Carcosa is a term found in many works of fiction such as those written by Ambrose Bierce and Robert W. Chambers, who is probably mostly associated with the name. It usually denotes a place or a city and usually is related to The King in Yellow - though what exactly he is may vary from story to story.

On True Detective[edit | edit source]

Carcosa seems to be the name given to the old stone ruins in the Louisiana bayou area which are shown on Season 1's last episode. It is considered a place of worship in which macabre rituals were performed, often including child sacrifice and sexual abuse.

It has also been speculated that Carcosa is actually the name of the mystical vortex found in the main chamber of the ruins, though in contradiction others pointed out that this could have been just a hallucination by Rust.

On other media[edit | edit source]

The term is often associated with H. P. Lovecraft despite him not being its creator. Lovecraft's fictional universe and themes have been used, with his permission by many other authors creating what is know as the Cthulhu Mythos.

The direct reference to Carcosa and The Yellow King make True Detective, beyond any doubts a part of the Cthulhu Mythos - not only formally but also by having many elements in common with these stories such as satanic (or alien) evil forces, heavily mystical connotations, a pessimistic worldview, inbred mixed sea-monster-and-human creatures (in this case bayou instead of sea-related) - not to mention the narrative format which is typical of this sort of horror story, with heavy emphasis on research and information gathering and later fast-paced, intense short action-horror scenes (like the attack on the meth lab and final showdown on Carcosa on season 1).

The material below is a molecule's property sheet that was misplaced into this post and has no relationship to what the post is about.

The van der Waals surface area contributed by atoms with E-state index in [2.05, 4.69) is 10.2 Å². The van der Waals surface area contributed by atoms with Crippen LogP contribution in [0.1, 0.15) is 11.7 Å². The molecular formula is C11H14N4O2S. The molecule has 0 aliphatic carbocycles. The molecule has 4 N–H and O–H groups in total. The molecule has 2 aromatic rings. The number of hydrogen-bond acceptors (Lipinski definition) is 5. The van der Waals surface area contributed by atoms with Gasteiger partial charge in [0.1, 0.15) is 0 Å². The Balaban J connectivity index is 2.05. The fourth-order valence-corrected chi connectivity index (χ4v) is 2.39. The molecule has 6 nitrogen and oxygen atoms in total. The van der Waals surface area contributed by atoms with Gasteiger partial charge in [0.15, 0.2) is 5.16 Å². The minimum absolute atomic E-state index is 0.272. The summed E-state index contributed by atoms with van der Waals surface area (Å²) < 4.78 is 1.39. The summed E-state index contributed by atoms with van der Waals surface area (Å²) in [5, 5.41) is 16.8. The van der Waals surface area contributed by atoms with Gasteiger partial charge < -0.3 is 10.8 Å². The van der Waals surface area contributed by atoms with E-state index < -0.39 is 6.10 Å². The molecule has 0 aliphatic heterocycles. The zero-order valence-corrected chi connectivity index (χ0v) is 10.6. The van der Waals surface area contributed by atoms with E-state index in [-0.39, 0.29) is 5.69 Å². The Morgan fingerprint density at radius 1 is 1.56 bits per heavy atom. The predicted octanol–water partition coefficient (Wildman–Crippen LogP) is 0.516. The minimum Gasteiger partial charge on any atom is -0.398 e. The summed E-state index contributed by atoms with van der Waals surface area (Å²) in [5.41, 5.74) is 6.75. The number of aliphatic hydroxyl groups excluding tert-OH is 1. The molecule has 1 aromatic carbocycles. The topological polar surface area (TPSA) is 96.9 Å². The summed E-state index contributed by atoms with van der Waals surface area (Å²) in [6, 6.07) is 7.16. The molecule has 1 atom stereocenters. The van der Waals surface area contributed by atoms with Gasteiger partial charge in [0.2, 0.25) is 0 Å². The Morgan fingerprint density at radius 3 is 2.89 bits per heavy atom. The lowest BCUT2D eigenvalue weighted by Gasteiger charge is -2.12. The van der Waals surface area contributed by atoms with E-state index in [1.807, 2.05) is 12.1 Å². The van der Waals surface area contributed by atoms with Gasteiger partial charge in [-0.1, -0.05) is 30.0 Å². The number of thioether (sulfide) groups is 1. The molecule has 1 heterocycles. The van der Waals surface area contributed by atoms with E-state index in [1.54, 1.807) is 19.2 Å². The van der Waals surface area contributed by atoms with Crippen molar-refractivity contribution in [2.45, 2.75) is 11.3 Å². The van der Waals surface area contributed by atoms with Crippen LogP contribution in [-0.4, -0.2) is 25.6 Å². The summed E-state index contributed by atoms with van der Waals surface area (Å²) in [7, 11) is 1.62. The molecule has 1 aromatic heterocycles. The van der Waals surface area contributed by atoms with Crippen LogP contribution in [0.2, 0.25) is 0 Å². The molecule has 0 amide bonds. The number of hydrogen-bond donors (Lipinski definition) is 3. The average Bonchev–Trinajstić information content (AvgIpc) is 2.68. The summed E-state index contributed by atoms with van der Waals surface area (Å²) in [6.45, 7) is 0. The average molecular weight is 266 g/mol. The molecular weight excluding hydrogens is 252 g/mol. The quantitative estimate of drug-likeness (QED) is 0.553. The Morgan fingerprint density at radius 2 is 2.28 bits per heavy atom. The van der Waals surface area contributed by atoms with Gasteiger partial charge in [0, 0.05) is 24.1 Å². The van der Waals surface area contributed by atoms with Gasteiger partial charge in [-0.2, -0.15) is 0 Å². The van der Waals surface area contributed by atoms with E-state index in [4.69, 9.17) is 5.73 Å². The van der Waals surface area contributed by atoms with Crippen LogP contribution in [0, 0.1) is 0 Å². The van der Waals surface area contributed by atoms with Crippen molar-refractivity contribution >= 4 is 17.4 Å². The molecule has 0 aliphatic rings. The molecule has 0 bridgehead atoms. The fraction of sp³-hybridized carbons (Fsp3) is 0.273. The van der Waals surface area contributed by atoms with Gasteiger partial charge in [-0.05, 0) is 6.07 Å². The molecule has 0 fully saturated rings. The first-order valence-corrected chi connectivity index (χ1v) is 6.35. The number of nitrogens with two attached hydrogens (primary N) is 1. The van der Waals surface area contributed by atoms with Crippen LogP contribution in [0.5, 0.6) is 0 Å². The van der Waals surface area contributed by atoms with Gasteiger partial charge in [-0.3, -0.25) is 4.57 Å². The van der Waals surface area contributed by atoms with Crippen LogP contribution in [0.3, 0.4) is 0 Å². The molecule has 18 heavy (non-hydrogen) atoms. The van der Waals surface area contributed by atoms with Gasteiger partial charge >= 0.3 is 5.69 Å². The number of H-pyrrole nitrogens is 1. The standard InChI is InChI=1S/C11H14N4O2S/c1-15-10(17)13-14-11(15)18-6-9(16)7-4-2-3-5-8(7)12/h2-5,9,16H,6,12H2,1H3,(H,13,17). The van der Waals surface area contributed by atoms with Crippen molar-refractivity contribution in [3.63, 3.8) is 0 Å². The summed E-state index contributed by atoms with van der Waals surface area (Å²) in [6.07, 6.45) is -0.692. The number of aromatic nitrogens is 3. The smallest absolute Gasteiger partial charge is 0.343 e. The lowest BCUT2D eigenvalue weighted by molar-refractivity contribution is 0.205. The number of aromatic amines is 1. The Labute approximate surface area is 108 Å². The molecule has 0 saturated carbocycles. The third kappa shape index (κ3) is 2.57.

It could be said one of the biggest achievements of the series' first season was to create an adaptation of what would be a classic Cthulhu Mythos tale into mainstream media, which is usually a hard thing to do given the stories are very slow paced for most of the time. True Detective managed to do that largely by following the conventions of a criminal thriller series with hints of the macabre but eventually evolving to a fully-fledged horror story.

External links[edit | edit source]

  • Wikipedia entry on Carcosa, with some information about True Detective alongside a list of many other authors and media who make use of the term, including world-class authors Neil Gaiman and G. R. R. Martin.
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